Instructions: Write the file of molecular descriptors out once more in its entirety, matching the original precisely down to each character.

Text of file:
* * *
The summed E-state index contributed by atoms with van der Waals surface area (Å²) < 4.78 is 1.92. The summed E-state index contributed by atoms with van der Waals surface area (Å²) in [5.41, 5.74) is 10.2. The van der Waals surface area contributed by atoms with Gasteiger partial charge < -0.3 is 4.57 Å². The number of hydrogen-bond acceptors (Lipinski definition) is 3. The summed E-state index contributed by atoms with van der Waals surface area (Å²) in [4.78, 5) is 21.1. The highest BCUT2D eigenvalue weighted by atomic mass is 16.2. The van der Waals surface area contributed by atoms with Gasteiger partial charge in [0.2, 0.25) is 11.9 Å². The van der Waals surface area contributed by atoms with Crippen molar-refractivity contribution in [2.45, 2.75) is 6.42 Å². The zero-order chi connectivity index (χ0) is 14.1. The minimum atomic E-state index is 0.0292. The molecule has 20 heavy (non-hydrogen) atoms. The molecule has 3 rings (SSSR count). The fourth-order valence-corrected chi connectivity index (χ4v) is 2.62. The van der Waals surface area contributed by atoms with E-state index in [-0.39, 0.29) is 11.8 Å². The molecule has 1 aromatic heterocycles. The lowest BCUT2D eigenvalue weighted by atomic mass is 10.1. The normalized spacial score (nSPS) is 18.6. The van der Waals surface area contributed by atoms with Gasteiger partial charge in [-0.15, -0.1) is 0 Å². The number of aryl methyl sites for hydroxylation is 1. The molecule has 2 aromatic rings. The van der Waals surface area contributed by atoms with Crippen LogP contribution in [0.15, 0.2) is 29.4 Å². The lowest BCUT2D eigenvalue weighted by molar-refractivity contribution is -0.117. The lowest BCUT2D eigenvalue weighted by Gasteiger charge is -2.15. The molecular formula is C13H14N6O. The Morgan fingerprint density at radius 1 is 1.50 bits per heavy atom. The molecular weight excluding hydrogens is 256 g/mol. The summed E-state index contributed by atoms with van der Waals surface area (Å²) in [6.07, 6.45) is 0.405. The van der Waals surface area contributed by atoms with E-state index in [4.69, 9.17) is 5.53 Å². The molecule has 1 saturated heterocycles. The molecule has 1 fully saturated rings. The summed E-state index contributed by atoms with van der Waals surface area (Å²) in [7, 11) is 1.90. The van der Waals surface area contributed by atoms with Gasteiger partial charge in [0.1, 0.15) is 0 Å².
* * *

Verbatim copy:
The summed E-state index contributed by atoms with van der Waals surface area (Å²) < 4.78 is 1.92. The summed E-state index contributed by atoms with van der Waals surface area (Å²) in [5.41, 5.74) is 10.2. The van der Waals surface area contributed by atoms with Gasteiger partial charge < -0.3 is 4.57 Å². The number of hydrogen-bond acceptors (Lipinski definition) is 3. The summed E-state index contributed by atoms with van der Waals surface area (Å²) in [4.78, 5) is 21.1. The highest BCUT2D eigenvalue weighted by atomic mass is 16.2. The van der Waals surface area contributed by atoms with Gasteiger partial charge in [0.2, 0.25) is 11.9 Å². The van der Waals surface area contributed by atoms with Crippen molar-refractivity contribution in [2.45, 2.75) is 6.42 Å². The zero-order chi connectivity index (χ0) is 14.1. The minimum atomic E-state index is 0.0292. The molecule has 20 heavy (non-hydrogen) atoms. The molecule has 3 rings (SSSR count). The fourth-order valence-corrected chi connectivity index (χ4v) is 2.62. The van der Waals surface area contributed by atoms with E-state index in [-0.39, 0.29) is 11.8 Å². The molecule has 1 aromatic heterocycles. The lowest BCUT2D eigenvalue weighted by atomic mass is 10.1. The normalized spacial score (nSPS) is 18.6. The van der Waals surface area contributed by atoms with Gasteiger partial charge in [-0.15, -0.1) is 0 Å². The number of aryl methyl sites for hydroxylation is 1. The molecule has 2 aromatic rings. The van der Waals surface area contributed by atoms with Crippen LogP contribution in [0.15, 0.2) is 29.4 Å². The lowest BCUT2D eigenvalue weighted by molar-refractivity contribution is -0.117. The lowest BCUT2D eigenvalue weighted by Gasteiger charge is -2.15. The molecular formula is C13H14N6O. The Morgan fingerprint density at radius 1 is 1.50 bits per heavy atom. The molecular weight excluding hydrogens is 256 g/mol. The summed E-state index contributed by atoms with van der Waals surface area (Å²) in [6.07, 6.45) is 0.405. The van der Waals surface area contributed by atoms with E-state index in [4.69, 9.17) is 5.53 Å². The molecule has 1 saturated heterocycles. The molecule has 1 fully saturated rings. The summed E-state index contributed by atoms with van der Waals surface area (Å²) in [7, 11) is 1.90. The van der Waals surface area contributed by atoms with Gasteiger partial charge in [0.1, 0.15) is 0 Å².